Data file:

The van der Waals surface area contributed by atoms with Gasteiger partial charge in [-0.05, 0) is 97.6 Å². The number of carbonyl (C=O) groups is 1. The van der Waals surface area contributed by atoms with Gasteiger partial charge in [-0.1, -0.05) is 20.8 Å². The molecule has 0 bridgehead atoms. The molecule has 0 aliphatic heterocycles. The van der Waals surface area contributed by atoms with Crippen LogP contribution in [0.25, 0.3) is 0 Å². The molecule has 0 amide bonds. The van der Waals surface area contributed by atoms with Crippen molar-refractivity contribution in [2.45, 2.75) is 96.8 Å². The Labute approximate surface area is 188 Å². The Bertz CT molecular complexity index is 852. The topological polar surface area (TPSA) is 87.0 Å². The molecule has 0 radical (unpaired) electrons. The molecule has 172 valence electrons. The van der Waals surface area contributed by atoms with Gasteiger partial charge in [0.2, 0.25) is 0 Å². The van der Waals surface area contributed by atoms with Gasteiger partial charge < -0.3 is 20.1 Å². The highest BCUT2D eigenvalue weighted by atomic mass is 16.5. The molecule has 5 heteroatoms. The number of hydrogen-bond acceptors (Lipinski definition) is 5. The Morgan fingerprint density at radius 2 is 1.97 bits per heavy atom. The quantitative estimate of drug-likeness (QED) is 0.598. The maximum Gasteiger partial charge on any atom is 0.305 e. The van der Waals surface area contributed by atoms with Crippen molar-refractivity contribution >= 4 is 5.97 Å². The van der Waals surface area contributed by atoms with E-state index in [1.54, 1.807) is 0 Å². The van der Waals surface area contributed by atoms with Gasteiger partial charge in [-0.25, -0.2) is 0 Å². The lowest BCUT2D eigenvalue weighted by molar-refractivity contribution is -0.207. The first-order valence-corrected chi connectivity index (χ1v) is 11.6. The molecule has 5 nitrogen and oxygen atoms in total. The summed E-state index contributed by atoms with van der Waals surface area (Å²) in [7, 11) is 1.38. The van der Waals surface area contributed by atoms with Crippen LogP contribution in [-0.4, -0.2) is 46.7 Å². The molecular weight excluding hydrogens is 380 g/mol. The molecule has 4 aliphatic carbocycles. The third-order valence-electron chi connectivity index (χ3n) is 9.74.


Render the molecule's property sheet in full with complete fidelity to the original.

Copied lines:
The van der Waals surface area contributed by atoms with Gasteiger partial charge in [-0.05, 0) is 97.6 Å². The number of carbonyl (C=O) groups is 1. The van der Waals surface area contributed by atoms with Gasteiger partial charge in [-0.1, -0.05) is 20.8 Å². The molecule has 0 bridgehead atoms. The molecule has 0 aliphatic heterocycles. The van der Waals surface area contributed by atoms with Crippen LogP contribution in [0.25, 0.3) is 0 Å². The molecule has 0 amide bonds. The van der Waals surface area contributed by atoms with Crippen molar-refractivity contribution in [2.45, 2.75) is 96.8 Å². The Labute approximate surface area is 188 Å². The Bertz CT molecular complexity index is 852. The topological polar surface area (TPSA) is 87.0 Å². The molecule has 0 radical (unpaired) electrons. The molecule has 172 valence electrons. The van der Waals surface area contributed by atoms with Gasteiger partial charge in [0.2, 0.25) is 0 Å². The van der Waals surface area contributed by atoms with Gasteiger partial charge < -0.3 is 20.1 Å². The highest BCUT2D eigenvalue weighted by atomic mass is 16.5. The molecule has 5 heteroatoms. The number of hydrogen-bond acceptors (Lipinski definition) is 5. The Morgan fingerprint density at radius 2 is 1.97 bits per heavy atom. The quantitative estimate of drug-likeness (QED) is 0.598. The maximum Gasteiger partial charge on any atom is 0.305 e. The van der Waals surface area contributed by atoms with Crippen molar-refractivity contribution >= 4 is 5.97 Å². The van der Waals surface area contributed by atoms with E-state index in [1.54, 1.807) is 0 Å². The van der Waals surface area contributed by atoms with Gasteiger partial charge in [-0.25, -0.2) is 0 Å². The lowest BCUT2D eigenvalue weighted by molar-refractivity contribution is -0.207. The first-order valence-corrected chi connectivity index (χ1v) is 11.6. The molecule has 5 nitrogen and oxygen atoms in total. The summed E-state index contributed by atoms with van der Waals surface area (Å²) in [7, 11) is 1.38. The van der Waals surface area contributed by atoms with Crippen LogP contribution in [-0.4, -0.2) is 46.7 Å². The molecular weight excluding hydrogens is 380 g/mol. The molecule has 4 aliphatic carbocycles. The third-order valence-electron chi connectivity index (χ3n) is 9.74.